• NeverSayGoodBye's Avatar
    8,192 posts since May '05
    • Two-headed tortoise celebrates 20th birthday

      A two headed tortoise adopted by the Geneva Natural History Museum is celebrating his 20th birthday.

      In the wild it’s unlikely the animal would have survived for long.

      But with care, Janus is living a carefree life.

      While tortoises can live for 80 years – Janus’s keepers don’t believe he’ll live for that long – but they’re doing their best to keep him going.

      He gets regular food, making sure both heads get an opportunity to eat and occasional extra vitamins.

      A woman brought an unhatched Janus to the museum in 1997 – wanting them to put the egg in an incubator. When Janus appeared, the museum kept him – making him the institution’s mascot.

  • NeverSayGoodBye's Avatar
    8,192 posts since May '05
    • Belgian hotel lets lonely guests rent goldfish for company for €3.50 a night

      Like most brilliant ideas, this one came about over beers: a goldfish rental service for lonely hotel guests.

      Incredibly the booze-infused concept quickly became a reality and has since turned Hotel Charleroi Airport – an otherwise ordinary inn near Charleroi, Belgium – into an unlikely internet sensation.

      Social media posts of the goldfish, which can be rented for €3.50 (£3.20) per night, now occupy one of the weirder corners of the web and have proven particularly popular with business travellers.

      “They like to go back to the office with an expenses claim for goldfish rental,” said David Dillen, the hotel manager, who decided to buy the fish while he was propping up the bar at the family-run hotel.

      “I was having a beer with my cousin and we saw some people waiting to check in,” he told Telegraph Travel. “The queue was quite long so I decided to go out and buy some fish [as entertainment].”

      The fish were initially intended to keep guests entertained while they waited to check in, but the critters became so popular that the hotel started renting them to lonely lodgers.

      The fish spend most of their time swimming around in a bowl at reception, but when guests need some companionship they are sent to receptacles in their appointed room.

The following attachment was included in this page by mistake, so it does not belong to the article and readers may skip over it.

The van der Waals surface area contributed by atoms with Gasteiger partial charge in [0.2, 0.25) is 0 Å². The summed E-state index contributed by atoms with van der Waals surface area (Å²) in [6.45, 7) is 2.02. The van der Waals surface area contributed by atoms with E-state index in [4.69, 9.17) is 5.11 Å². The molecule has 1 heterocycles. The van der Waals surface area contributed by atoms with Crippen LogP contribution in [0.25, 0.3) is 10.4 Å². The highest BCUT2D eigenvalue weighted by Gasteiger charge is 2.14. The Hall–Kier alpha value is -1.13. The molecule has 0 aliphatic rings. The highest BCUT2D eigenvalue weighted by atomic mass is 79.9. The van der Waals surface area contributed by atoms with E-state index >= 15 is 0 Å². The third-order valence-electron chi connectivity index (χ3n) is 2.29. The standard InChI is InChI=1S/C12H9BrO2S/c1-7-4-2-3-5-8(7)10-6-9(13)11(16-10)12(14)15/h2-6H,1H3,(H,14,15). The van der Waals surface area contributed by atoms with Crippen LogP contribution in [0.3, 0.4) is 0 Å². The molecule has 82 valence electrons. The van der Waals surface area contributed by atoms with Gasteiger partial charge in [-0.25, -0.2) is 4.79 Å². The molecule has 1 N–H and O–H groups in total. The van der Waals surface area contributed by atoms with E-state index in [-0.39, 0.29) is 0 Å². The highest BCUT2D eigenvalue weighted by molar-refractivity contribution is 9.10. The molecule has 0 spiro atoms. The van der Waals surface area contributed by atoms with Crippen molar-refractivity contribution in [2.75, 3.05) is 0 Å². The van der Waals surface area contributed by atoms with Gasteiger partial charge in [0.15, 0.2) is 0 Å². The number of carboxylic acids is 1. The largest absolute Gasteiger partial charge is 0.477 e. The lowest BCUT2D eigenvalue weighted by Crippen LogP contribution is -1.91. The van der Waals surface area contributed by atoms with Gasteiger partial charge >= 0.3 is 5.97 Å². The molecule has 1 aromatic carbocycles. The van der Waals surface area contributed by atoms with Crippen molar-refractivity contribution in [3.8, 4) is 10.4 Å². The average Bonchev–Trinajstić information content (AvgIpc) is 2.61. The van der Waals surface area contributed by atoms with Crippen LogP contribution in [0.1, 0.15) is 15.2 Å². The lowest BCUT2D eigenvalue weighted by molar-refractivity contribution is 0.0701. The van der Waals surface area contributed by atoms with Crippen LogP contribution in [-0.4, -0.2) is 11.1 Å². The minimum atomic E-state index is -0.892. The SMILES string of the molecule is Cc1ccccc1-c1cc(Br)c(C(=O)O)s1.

The hotel has taken some flak from critics, who have questioned the size of the goldfish bowl and the ethics of renting the creatures to guests, but Dillen claims they are regularly transferred to a big fish tank in the housekeeping department where they have access to shelter and plants.

  • NeverSayGoodBye's Avatar
    8,192 posts since May '05
    • With its narrow rooms, metal bars and bunk beds, Bangkok's first prison-themed hostel promises the look and feel of a real jail in the bustling Thai capital.

      The Sook Station hostel in Bangkok's Udom Suk neighbourhood offers guests striped pyjamas for 700 baht (S$29) and a wall with a height chart where they can have their mugshots taken.

      The nine-room hostel is the first foray into the hospitality industry for Mr Sittichai Chaivoraprug, 55, and his wife, 49-year-old Piyanat Teekavanich, after careers in the technology sector.

      They were inspired by a shared love of travel and the 1994 prison escape film, The Shawshank Redemption, starring Morgan Freeman and Tim Robbins

      The hostel's design includes black-out doors and windows in two rooms to create the feeling of being in solitary confinement. Showers are located on a caged-in rooftop.

      For guests who may feel a sense of claustrophobia, seven rooms have a small balcony.

      Thailand expects to welcome almost 35 million foreign tourists - nearly half the country's population - this year. Many of them visit or transit through Bangkok, a regional travel hub.

      Sook Station charges between 790 and 1,630 baht a night for the prison-themed experience. "People love it or hate it," Mr Sittichai told Reuters, adding that most bookings have come by word of mouth.

      Some guests like Ms Yui, a 42-year-old hotel worker, are repeat customers. "I feel it's a real prison because when I arrived it was dark," Ms Yui said. Now on her third stay, she said the hostel's style and friendly staff "feels like home".

       

  • NeverSayGoodBye's Avatar
    8,192 posts since May '05
    • BANG KHUN THIAN, Thailand: Revving up his engine as the monsoon clouds begin to open, Nopadol Choihirun steers his weathered boat under a two-lane bridge to keep his pile of envelopes and parcels dry.

      Dodging the downpour is a regular challenge for the 55-year-old, one of Bangkok's last remaining postmen to deliver mail by boat to waterfront homes in low-lying parts of the capital.

      "I have to be really careful to watch the clouds," he said from beneath the shelter of the bridge, munching on a banana as the droplets began to fall.



      The genial postman criss-crosses the swampy canal in Bang Khun Thian district twice a week. Residents know their mail has arrived by the sound of his rusty engine - and the barking it provokes from the suburb's dogs.

      Drift wood and trash that often get stuck in the boat propeller make the job a daily adventure.


      But Nopadal says the work is about more than just handing out goods.

      "This is better than sitting at the office or riding the bikes. I meet with the people and interact with them more," he told AFP as he called out to waterfront residents while steering his boat.


      A veteran mailman who switched to the boat service five years ago, Nopadol is taken with the languorous charm of Thailand's canal life.

      "Some villagers invite me in for lunch or try to offer me a glass or a bottle of water. This is the charm of my job and it makes me happy," he said.